2021 Royal Enfield Himalayan Review: Old Wine in New Bottle

The most relevant update on the bike is the new navigation assist dial, we have seen this earlier on the meteor.

New Delhi: In 2020 Himalayan’s BS6 version was introduced and earlier this year, 2021, Himalayan was updated. Was it though? 

Let’s have a look at it, there have been few cosmetic changes in the bike.  

Like the windshield is taller, wider and now tinted. More suitable for taller riders now. The metal frame has been cut short, because earlier it would restrict the knee moment of taller riders.

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So, it’s nice that RE is listening to the taller riders 🙂 moving onto the seat, it gets the new high-density foam, better cushioned, stiffer, means more comfort on the long rides. There’s a new carrier mount which can hold up to 7 kgs now, earlier it was 5. There’s a metal plate and bolts which makes you’re touring more convenient and luggage safer. 

The most relevant update on the bike is the new navigation assist dial, we have seen this earlier on the meteor. You can connect your phone via Bluetooth, and you are ready for turn-by-turn navigation.

Although it’s not as accurate as your google maps on the phone and you have to restart every time you start the bike. Kind of basically still defeats the purpose of flawless, faster and accurate touring. 

Royal Enfield is the most customisable bike across the country, even the company offers make your own ride. You have a number of accessories to facelift your own bike according to your needs, the cosmetic changes made in this bike could easily have been customised by an individual by company provided accessories. My point is, then why charges all its customers 10,000/- extra for just this.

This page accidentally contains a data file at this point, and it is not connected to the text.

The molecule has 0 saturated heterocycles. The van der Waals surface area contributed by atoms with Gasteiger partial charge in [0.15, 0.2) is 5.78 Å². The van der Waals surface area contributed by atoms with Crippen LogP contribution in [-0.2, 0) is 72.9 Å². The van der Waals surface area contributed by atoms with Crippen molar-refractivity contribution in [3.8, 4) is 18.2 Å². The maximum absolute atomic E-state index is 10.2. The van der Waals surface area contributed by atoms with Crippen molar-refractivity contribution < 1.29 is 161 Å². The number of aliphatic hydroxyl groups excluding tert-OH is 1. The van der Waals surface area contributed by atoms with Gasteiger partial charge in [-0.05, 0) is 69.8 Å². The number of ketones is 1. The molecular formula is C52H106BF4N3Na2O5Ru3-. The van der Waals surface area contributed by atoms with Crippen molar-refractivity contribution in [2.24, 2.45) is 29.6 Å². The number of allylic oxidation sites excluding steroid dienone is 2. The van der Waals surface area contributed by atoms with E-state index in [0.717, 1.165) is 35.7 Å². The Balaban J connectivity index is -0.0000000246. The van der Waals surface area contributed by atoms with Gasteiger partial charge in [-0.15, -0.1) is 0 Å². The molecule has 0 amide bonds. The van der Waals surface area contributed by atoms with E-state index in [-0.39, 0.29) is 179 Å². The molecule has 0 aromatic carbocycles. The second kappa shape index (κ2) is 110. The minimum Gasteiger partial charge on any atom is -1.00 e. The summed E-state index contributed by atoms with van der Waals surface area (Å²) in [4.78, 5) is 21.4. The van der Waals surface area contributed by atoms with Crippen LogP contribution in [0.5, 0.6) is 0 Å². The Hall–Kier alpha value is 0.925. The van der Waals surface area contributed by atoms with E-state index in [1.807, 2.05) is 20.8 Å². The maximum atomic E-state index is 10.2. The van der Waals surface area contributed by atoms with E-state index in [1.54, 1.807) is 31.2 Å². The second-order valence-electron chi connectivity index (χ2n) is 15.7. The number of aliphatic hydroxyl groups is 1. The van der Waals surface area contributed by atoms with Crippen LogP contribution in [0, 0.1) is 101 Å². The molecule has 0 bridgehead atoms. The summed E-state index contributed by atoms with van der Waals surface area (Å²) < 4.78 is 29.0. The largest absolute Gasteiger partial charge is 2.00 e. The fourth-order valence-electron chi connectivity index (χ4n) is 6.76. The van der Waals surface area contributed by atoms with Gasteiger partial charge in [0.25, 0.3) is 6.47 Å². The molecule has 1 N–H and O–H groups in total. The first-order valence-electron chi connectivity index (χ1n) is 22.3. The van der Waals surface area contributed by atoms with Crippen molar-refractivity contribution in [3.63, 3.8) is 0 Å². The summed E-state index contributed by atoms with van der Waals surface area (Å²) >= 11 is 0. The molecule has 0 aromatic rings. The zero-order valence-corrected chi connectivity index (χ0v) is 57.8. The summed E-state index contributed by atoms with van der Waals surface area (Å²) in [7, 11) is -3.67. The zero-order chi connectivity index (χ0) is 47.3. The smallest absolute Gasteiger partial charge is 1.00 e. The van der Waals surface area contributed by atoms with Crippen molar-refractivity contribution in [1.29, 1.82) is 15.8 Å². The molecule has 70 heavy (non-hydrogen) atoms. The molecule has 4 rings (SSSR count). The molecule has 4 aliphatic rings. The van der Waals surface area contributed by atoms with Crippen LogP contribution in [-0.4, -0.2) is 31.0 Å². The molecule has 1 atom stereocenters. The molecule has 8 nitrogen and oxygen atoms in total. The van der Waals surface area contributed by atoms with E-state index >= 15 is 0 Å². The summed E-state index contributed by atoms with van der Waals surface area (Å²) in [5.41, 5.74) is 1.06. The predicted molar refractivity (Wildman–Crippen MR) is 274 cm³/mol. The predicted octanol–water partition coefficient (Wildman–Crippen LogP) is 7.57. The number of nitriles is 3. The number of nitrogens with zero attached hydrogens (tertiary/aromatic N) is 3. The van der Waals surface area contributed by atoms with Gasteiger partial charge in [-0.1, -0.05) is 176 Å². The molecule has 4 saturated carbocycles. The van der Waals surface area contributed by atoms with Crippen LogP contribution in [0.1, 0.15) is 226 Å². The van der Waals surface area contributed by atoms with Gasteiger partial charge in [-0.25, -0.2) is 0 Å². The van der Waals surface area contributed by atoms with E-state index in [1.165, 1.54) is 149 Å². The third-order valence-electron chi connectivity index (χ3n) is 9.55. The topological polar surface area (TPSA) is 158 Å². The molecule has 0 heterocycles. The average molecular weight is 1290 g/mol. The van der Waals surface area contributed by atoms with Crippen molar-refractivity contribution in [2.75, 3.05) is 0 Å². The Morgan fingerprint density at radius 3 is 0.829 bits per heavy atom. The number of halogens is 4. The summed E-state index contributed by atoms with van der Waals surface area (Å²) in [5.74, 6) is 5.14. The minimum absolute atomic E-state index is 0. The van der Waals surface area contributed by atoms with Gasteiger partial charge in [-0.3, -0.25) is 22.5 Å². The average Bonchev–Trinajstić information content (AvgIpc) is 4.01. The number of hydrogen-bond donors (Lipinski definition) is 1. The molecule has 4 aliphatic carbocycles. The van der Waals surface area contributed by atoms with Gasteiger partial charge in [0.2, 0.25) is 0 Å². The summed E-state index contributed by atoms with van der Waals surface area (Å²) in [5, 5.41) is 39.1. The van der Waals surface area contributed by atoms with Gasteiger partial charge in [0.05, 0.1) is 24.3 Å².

The mechanical specifications continue to use a 411cc, single-cylinder engine that makes 24.3bhp of power at 6,500rpm and 32Nm of peak torque at 4,500rpm. The motor is linked to a five-speed gearbox.

Now this is where I was expecting an upgrade, more power, more torque. Stronger low-end torque. Which has been missing since its predecessor. 

The bike is great to ride between 80-100’s , Middle range of rev band is strongest , easy for long smooth rides. You can comfortably cruise miles and miles. After all this is an adventure tourer. But over 110 and @6000rpm you will feel the vibrations. And if you need to apply sudden brakes, which we obviously need on our special Indian roads and traffic, you will have to grab the brakes really hard, and it will take few seconds to stop. 

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The safety is taken care by 300mm disc up front and a 220mm disc at the rear with dual-channel ABS as standard. Which is not sufficient. We could have had traction control and tubeless tyres, its essential specially when the bike is capable of so much more and you intended to take the Himalayan on long tours and different corners of the Country. 

The Himalayan retains the 21-inch front wheel and a 17-inch rear wheel shod with dual-sport rubber. 

Suspension duties are taken care of by 41mm telescopic forks up front and a Mono shock at the rear. Which is decent for all city rides, touring and off the road. The ground clearance is 220mm, very good, Middle range of rev band is strongest 

Now because its best suited for off-roading and is an adventure motorcycle, I would expect it to be lighter, but it’s not , it is big and heavy, weighs 199kgs! 

It is available in Mirage Silver, Granite Black, Pine Green, Rock Red, Lake Blue and Gravel Grey

Verdict: If I ignore the upgrades in the bike and consider its price of 2.01 lakh ex-showroom, the bike does make a strong statement for itself.

It’s an easy cruiser which will enable you to travel across the country on all kinds of roads, even no roads are handled by Himalayan fairly well. So, you can have a lot of fun and adventure on this bike, just be skillful and careful with the brakes.